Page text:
If you run a manufacturing company, it is worth taking a close look at the stored semi-finished goods. This is where there is usually particularly great potential for optimization. Why is this so? Semi-finished goods are partly ordered by the purchasing department and then stored; and partly semi-finished goods from the company’s own production are stored. Semi-finished goods are then taken from the warehouse on an order-related basis for further processing. If customer orders are cancelled, the semi-finished goods often remain in the warehouse unnoticed. In the case of new orders, new orders are placed without thinking about the stock levels. Or the articles have been changed by product development in the meantime, and the semi-finished goods in stock can no longer be used. There are many reasons why semi-finished goods inventories creep up in many companies, tying up capital unnecessarily and taking up warehouse space.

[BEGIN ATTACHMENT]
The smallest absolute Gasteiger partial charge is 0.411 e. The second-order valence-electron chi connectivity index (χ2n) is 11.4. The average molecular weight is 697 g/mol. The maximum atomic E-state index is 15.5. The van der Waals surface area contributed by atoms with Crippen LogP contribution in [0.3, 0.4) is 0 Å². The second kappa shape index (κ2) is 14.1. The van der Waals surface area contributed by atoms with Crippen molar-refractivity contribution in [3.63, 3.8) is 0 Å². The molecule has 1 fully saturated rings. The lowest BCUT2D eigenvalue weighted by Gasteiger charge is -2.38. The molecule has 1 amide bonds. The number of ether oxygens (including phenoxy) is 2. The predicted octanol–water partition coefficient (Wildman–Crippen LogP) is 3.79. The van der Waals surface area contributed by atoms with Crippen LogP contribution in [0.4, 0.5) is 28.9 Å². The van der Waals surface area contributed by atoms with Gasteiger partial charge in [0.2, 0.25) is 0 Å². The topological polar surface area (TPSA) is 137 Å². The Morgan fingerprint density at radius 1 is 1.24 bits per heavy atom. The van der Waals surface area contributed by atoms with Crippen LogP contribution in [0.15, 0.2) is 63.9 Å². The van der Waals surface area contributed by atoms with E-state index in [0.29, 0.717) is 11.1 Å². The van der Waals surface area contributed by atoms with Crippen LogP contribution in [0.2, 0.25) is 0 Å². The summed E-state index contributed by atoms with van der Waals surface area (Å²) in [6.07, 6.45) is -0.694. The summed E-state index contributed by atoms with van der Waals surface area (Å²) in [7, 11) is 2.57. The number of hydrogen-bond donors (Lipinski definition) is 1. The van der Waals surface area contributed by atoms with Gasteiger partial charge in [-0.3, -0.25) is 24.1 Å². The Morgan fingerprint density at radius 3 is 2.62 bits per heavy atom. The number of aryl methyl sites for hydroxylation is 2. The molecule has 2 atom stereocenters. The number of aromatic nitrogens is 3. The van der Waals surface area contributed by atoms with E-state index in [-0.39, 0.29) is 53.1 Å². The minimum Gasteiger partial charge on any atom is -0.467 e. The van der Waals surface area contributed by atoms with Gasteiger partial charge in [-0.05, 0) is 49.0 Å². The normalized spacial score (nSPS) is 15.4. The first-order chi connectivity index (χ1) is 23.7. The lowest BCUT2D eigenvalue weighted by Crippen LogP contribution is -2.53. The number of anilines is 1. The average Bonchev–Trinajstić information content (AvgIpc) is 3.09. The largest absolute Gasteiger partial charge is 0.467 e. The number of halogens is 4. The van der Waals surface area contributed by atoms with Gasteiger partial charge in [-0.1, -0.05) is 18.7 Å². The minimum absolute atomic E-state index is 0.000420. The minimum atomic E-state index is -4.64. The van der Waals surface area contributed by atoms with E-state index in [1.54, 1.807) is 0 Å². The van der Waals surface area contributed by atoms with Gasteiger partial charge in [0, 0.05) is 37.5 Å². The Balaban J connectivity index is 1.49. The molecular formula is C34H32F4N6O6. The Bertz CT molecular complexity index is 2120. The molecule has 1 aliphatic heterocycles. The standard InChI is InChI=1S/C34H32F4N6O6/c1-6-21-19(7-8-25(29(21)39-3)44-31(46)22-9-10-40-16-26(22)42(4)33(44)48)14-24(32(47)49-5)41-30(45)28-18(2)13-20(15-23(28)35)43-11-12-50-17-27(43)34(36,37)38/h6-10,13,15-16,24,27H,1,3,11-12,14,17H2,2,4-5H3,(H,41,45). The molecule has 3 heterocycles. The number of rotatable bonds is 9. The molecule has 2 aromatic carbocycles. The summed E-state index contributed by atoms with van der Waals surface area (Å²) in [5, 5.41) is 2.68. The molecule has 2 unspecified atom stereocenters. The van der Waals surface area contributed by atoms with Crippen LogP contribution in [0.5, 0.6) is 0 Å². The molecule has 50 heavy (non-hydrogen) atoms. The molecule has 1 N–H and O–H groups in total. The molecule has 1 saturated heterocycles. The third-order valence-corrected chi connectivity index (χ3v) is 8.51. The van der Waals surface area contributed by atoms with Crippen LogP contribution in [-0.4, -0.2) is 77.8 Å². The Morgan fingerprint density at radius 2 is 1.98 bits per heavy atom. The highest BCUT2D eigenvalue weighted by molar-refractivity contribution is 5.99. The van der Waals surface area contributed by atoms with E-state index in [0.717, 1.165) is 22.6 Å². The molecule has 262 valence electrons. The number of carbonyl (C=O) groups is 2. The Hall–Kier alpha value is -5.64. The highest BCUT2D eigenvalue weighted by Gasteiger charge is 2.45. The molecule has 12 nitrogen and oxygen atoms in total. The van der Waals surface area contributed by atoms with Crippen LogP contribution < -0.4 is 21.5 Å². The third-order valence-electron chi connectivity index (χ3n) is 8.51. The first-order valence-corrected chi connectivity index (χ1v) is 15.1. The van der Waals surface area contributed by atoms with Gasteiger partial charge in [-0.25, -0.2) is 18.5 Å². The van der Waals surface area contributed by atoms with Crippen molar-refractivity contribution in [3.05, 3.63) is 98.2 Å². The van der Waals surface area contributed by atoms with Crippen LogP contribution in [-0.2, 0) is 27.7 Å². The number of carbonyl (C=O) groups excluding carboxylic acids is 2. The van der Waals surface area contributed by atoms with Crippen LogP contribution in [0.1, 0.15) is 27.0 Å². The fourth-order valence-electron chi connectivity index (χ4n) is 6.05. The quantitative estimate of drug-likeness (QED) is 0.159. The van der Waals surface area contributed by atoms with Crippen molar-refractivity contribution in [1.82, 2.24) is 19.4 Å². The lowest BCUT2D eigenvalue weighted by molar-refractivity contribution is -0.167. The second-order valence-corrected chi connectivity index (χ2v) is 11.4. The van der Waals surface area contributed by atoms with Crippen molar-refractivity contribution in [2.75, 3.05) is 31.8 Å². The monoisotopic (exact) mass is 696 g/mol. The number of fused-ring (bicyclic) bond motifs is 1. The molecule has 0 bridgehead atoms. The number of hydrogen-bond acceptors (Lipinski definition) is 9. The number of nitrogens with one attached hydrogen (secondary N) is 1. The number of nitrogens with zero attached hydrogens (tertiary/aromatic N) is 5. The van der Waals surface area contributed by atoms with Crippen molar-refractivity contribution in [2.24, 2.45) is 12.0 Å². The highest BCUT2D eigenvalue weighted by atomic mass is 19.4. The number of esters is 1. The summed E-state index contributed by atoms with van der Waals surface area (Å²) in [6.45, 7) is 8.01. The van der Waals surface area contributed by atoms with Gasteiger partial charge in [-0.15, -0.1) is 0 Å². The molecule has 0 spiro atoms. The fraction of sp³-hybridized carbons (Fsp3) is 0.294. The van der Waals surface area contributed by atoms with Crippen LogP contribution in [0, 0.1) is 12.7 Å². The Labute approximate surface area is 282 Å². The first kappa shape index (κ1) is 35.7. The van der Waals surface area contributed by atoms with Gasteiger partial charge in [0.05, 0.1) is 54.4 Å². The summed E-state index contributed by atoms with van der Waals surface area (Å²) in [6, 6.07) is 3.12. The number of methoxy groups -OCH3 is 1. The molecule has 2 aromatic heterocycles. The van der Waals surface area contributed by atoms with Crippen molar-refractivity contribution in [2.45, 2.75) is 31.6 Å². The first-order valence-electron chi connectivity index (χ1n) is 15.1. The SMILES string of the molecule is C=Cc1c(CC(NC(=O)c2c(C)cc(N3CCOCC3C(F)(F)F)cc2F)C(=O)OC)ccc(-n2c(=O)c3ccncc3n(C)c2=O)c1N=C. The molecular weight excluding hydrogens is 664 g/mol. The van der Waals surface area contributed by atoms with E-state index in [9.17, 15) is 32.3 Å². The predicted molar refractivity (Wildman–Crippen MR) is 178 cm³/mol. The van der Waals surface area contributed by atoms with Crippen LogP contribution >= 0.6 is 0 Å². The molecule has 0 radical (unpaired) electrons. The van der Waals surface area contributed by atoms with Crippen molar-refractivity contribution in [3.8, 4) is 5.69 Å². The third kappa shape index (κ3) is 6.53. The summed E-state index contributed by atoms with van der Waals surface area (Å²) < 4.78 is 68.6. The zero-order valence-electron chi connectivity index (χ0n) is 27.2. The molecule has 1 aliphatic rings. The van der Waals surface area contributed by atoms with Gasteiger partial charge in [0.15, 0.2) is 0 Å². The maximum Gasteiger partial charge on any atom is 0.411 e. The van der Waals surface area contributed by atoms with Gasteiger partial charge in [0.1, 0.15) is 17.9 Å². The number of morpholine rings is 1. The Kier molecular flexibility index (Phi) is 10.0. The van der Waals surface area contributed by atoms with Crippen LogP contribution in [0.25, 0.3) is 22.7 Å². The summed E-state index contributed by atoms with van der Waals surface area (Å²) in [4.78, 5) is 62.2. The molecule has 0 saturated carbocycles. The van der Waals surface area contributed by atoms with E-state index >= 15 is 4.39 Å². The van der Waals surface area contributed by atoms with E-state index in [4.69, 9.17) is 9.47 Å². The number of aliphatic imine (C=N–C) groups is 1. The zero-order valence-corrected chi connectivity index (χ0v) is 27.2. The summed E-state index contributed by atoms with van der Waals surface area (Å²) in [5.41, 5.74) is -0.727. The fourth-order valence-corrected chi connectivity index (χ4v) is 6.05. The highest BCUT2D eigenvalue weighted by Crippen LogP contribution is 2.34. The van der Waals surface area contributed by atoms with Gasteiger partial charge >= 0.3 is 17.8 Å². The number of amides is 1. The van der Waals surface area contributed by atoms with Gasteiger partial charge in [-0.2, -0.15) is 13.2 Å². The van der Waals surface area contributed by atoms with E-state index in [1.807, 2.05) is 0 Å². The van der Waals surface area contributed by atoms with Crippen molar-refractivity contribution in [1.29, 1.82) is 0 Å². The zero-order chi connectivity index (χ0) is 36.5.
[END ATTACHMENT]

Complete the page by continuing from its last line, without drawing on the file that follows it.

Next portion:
It has proven effective to invite product development, purchasing and customer service to the warehouse every now and then to see the physical inventories and think about possible uses. Perhaps semi-finished products can be planned into new designs, perhaps they can alternatively be sold to customers as spare parts.